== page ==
It is a soft-wooded, semi-evergreen upright shrub or small tree, usually 2.5–4.5 metres (8–15 ft) tall. It is sometimes confused with Crassula ovata (Jade plant), which it is not closely related to. Portucalaria Afra is much hardier, faster growing, more loosely branched, and has more limber tapering branches than Crassula once established.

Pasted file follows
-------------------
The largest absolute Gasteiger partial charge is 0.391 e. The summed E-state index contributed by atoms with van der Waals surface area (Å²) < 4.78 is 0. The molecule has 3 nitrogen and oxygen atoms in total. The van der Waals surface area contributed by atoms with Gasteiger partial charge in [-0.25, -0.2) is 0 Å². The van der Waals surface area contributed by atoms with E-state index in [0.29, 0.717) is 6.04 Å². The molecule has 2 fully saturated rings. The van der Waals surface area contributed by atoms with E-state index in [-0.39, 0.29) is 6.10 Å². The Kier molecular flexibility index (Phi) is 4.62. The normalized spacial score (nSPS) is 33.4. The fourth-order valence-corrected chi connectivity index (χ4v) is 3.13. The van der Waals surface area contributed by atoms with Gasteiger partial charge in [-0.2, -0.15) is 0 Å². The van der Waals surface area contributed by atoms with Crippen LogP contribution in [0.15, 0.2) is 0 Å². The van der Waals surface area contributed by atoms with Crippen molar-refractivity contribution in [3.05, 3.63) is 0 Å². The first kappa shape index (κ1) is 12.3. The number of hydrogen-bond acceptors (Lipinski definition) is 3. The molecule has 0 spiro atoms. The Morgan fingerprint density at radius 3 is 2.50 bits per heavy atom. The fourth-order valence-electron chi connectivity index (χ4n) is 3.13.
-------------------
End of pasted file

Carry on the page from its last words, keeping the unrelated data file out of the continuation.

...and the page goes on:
In the wilds of South Africa, large plants do survive the winter frosts by growing dense enough to provide their own natural cover. Drought-tolerant and fire-resistant, it will endure desert sun and heat once established, which the jade plant will not. P. afra is a common landscape plant in Phoenix, Arizona, and southern California, growing in USDA plant hardiness zones 9-11. Cuttings root very easily in most potting media. P. afra is capable of either C3 or CAM carbon fixation, depending on factors such as the season and the age of the leaves. In the dry season, it relies on the CAM pathway due to the lack of water, but when water is reintroduced, the plant quickly reverts to the C3 pathway in order to conserve energy.  The maturity of the leaf tissue also matters because younger tissue is unable to completely seal the stomata, making CAM impossible. So while the older leaves are able to switch pathways based on the season and conditions, the younger leaves have to rely solely on the C3 pathway. It can sequester a maximum of 15.4 t CO2 ha−1yr−1.